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Why Is My Vision Blurry at Night?

Orane Ennis

Written By:

Orane Ennis

Dr. Melody Huang

Reviewed by:

Dr. Melody Huang

Updated: 12 June 2024 •  
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Do you have trouble seeing clearly at night? Even when the streets are lit with the rays of cars and street lamps?
There’s a chance you’re dealing with something known as nyctalopia – commonly known as night blindness. Read on to learn more about night blindness and what you can do about it.

What is bad night vision or night blindness?

vision comparison

Night blindness can make it difficult to see in low light settings.

Seeing in the dark is what many would consider a superpower, or at least something to write home about. While human beings cannot see in the dark, we’ve found various ways to illuminate it.
However, not everyone can see at night even with average illumination. If you have night blindness, you may struggle to see clearly at night or in low light conditions.
Here are a few common symptoms of night blindness:

  • A sensitivity to light
  • Seeing halos or glare around lights
  • Struggling to see well in low light conditions
  • Takes a long time to adjust to a well lit room after being in the dark
  • Difficulty driving at night


What causes poor night vision/night blindness?

Now, night blindness itself is not a disease, rather it’s typically a symptom of an underlying eye condition. Here are a few eye conditions which can result in night blindness:

  • Myopia (nearsightedness)this is when you can see objects close to you clearly, while far away objects appear blurry. Research shows that about 41.6% of Americans are nearsighted.

  • Cataractsis when there’s a breakdown of proteins in your eye’s lens which causes them to get cloudy. The results are that things begin to look less colorful, and more hazy, and blurry.

  • Glaucomais a set of eye diseases that result in loss of vision and blindness by damaging your optic nerve.

  • Vitamin A deficiencywhile it isn’t an eye condition, a vitamin A deficiency can result in night blindness. In fact, night blindness is one of the first signs of a vitamin A deficiency.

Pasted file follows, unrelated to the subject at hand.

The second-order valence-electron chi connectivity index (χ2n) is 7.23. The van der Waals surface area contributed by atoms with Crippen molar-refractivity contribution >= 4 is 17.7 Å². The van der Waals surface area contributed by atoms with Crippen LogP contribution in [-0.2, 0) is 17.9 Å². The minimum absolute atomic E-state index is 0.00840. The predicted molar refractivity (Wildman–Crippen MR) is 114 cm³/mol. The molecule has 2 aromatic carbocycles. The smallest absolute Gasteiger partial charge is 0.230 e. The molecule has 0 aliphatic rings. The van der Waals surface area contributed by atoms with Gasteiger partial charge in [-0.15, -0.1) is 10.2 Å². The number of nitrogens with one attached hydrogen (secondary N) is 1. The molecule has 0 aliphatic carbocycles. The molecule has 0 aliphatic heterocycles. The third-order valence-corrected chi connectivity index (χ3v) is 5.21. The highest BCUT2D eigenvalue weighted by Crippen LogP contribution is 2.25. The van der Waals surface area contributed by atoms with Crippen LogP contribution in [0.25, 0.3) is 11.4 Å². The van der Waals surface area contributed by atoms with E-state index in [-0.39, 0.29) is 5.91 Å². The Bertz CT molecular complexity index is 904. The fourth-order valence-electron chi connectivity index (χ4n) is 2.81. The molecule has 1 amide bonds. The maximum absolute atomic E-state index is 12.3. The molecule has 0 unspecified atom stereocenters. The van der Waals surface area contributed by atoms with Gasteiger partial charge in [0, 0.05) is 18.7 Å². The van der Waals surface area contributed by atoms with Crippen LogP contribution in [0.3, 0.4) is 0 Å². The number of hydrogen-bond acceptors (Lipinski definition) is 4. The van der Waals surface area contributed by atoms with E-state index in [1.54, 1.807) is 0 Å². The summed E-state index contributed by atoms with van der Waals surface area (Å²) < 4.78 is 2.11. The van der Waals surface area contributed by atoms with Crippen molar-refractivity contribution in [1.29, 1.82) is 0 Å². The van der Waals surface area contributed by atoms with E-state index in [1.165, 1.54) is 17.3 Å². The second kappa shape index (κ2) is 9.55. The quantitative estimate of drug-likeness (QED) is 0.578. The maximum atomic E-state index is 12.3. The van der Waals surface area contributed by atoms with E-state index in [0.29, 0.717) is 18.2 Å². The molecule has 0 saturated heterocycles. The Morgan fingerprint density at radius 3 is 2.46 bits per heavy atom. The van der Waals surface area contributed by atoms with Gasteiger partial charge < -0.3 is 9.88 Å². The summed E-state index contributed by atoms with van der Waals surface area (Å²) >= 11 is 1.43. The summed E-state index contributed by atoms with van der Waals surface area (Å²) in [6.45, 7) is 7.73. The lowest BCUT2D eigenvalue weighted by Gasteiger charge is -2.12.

• Retinitis Pigmentosathis is a group of rare, genetic disorders where there is a breakdown and loss of cells in the retina. People with this condition lose their sight over time but don’t become totally blind. Besides night blindness, it can also result in tunnel vision, which means there’s a loss of peripheral (side) vision. This is caused by usher syndrome which is a hereditary condition that causes partial or complete hearing loss as well as gradual vision loss.


How is night blindness diagnosed?

Night blindness is diagnosed by your eye doctor by administering a comprehensive eye exam. During this examination, your eye doctor will ask you about your medical history as well as perform tests to determine any signs of eye disease as well as assess the condition of your eyes.
Numerous eye doctors utilize the Pelli-Robson contrast sensitivity chart to pick up any sign of night blindness. The chart consists of numerous rows of letters in various shades of gray on a white background.
While performing the test, your eye doctor will ask you to identify the letters on the chart. As you move your eyes down the chart, the letters will seem to be in lighter shades of gray as the contrast of the white background is decreased.
Another way your eye doctor may test for night blindness is by testing your vitamin A and glucose levels via a blood test.

How is night blindness treated?

woman putting on contact lenses to aid her night blindness
Night blindness treatment depends on the cause. Since there are various causes for night blindness, it stands to reason that there are various treatments.

1. Treatments for myopia (nearsightedness)

If your night blindness is caused by nearsightedness, then it can be resolved by wearing corrective lenses. These are usually eyeglasses or contact lenses with the appropriate prescription.

2. Treatments for cataracts

If the cause for your night blindness is cataracts, then the treatment would be surgery. During the procedure, your surgeon will use an artificial lens to replace the cloudy one in your eye. This should drastically improve your night blindness.

3. Treatments for glaucoma